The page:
The Selling of Other Getaway Driver Movies

Edgar Wright’s Baby Driver hit theaters last weekend. In the story Baby (Ansel Elgort) is an in-demand getaway driver for crime boss Doc (Kevin Spacey), sought after for his incredible skills behind the wheel of any car. That talent comes in part because of innate skill and partly because he keeps headphones in his ears, with music constantly playing to not only drown out the buzz caused by a childhood injury but also to eliminate any distractions from the road in front of him.

Baby Driver is just the latest Hollywood story of getaway drivers, the guys who sit in the car waiting for the heist or robbery to go down so they can get everyone out of there in a hurry. And there are some common elements to how all those movies, including Baby Driver, have been sold to the public.

Rule #1: Show the Car, Preferably in Motion

Makes sense, right? If you want to sell a movie about fast cars then you need to put a fast car on the poster. That’s true for Baby Driver as well as for the one sheets for 2012’s Hit & Run and 1978’s The Driver. All three prominently feature the vehicle the driver will use to get away from the scene of the crime or whatever else the story needs him to escape from. Notably the theatrical one sheet for Drive, starring Ryan Gosling, doesn’t take an action-oriented approach, instead opting for a shot of him sitting contemplatively behind the wheel. That hints at the story’s more dramatic, character-driven approach.

Fast-moving cars are obviously a big part of most all these trailers as well. Drive, Baby Driver and Hit & Run all put the spotlight squarely on the car at various times. All those are high-octane action sequences compared to The Driver, where the scenes of the cars in action come off more like the requisite car chases that were part of almost every episode of “The Rockford Files,” but we’ll try not to hold the 1970s against anyone.

Rule #2: Show the Conflict

The poster for 1997’s Heaven’s Burning shows Russell Crowe in one shot while masked thugs are seen in surrounding photos. So we don’t get a clear sense that he’s a getaway driver of any sort but do see he’s surrounded by armed tough guys who he’ll likely go up against. Similarly, the poster for The Driver, starring Bruce Dern and Ryan O’Neal, makes it clear those two, one a cop and one a driver, are going to butt heads.

The trailer for The Driver hits that especially hard, making it clear there’s a girl that stands between the two men, with the cop leaning on that woman in an effort to get the driver he’s trying to arrest. Hit & Run takes a much more comedic approach, explaining to the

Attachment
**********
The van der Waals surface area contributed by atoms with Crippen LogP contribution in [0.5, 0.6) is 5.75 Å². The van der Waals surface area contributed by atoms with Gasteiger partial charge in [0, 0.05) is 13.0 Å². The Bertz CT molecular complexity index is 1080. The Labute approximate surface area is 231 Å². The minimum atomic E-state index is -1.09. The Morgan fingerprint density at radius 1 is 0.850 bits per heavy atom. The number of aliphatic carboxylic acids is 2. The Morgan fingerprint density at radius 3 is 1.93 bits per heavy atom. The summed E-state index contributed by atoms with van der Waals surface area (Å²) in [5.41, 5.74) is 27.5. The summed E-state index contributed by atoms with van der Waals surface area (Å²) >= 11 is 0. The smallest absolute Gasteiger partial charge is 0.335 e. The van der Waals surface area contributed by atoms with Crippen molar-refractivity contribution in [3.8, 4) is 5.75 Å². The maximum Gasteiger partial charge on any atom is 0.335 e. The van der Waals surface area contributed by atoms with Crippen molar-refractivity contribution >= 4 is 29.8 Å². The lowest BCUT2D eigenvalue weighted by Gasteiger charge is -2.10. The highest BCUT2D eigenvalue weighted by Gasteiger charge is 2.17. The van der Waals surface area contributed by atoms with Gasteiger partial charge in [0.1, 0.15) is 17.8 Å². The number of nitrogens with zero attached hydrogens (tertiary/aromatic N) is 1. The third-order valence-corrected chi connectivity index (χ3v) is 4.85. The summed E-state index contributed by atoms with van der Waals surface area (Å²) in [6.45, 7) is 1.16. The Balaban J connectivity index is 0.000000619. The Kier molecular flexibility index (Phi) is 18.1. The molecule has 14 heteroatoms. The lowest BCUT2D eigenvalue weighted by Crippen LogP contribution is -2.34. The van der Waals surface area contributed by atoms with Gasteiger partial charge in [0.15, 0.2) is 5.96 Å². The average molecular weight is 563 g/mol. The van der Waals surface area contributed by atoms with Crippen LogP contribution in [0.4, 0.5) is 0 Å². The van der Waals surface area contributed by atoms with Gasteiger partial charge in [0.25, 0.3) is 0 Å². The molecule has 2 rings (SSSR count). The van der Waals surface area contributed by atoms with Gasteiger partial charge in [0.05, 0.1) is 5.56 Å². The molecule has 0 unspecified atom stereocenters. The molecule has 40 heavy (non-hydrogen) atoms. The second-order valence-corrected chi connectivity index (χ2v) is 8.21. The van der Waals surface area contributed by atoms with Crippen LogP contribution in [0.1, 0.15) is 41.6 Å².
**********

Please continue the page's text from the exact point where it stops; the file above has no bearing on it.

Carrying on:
audience that Dax Shepherd’s character is reformed and while Bradley Cooper’s is out for the money he’s owed they can still get along.

Rule #3: Emphasize the Skill of the Driver

Watch the trailers for both Baby Driver and Drive and there’s someone, in both cases a crime boss, who’s extolling the talent of the driver and his ability behind the wheel. That’s usually accompanied by a montage of clips showing just how talented they are. There isn’t that kind of boasting in trailers for The Driver or Hit & Run, though. In both those cases the drivers aren’t repeatedly referred to as “the best,” just as very good at what they do, or at least good enough to not be either in jail or dead yet.

That skill level is a little harder to convey on the posters, but it’s still clear who the talent behind the wheel is from the way they’re arranged. It’s assumed no one is calling Kevin Spacey “Baby Driver” and Gosling, as he moodily stares into the middle distance is obviously ready to “Drive.” Similarly, the one without the gun on The Driver’s poster is probably the one ready to do the driving. Hit & Run’s poster is less clear, just showing the car and cast headshots.

Rule #4: Use a Car Pun or Reference In The Tagline

Drive: “There are no clean getaways”

Hit & Run: “A comedy that never takes its foot off the gas.”

OK, both are fine, but are kind of on the nose when you’re selling a car-centric movie. You can’t really take points off because they’re thematically appropriate, but you also can’t help but wince a bit at the obviousness.

There are two exceptions in this case. Baby Driver used “All you need is one killer track” is more of an extension of the campaign’s overall focus on the music and soundtrack than anything else. Throughout the marketing of the movie the music has come up again and again, so it makes sense that this is the approach taken when it came to copy. The Driver used “To break the driver, the cop was willing to break the law,” which similarly continues that campaign’s emphasis on the looming showdown between two men on opposite sides of the law.

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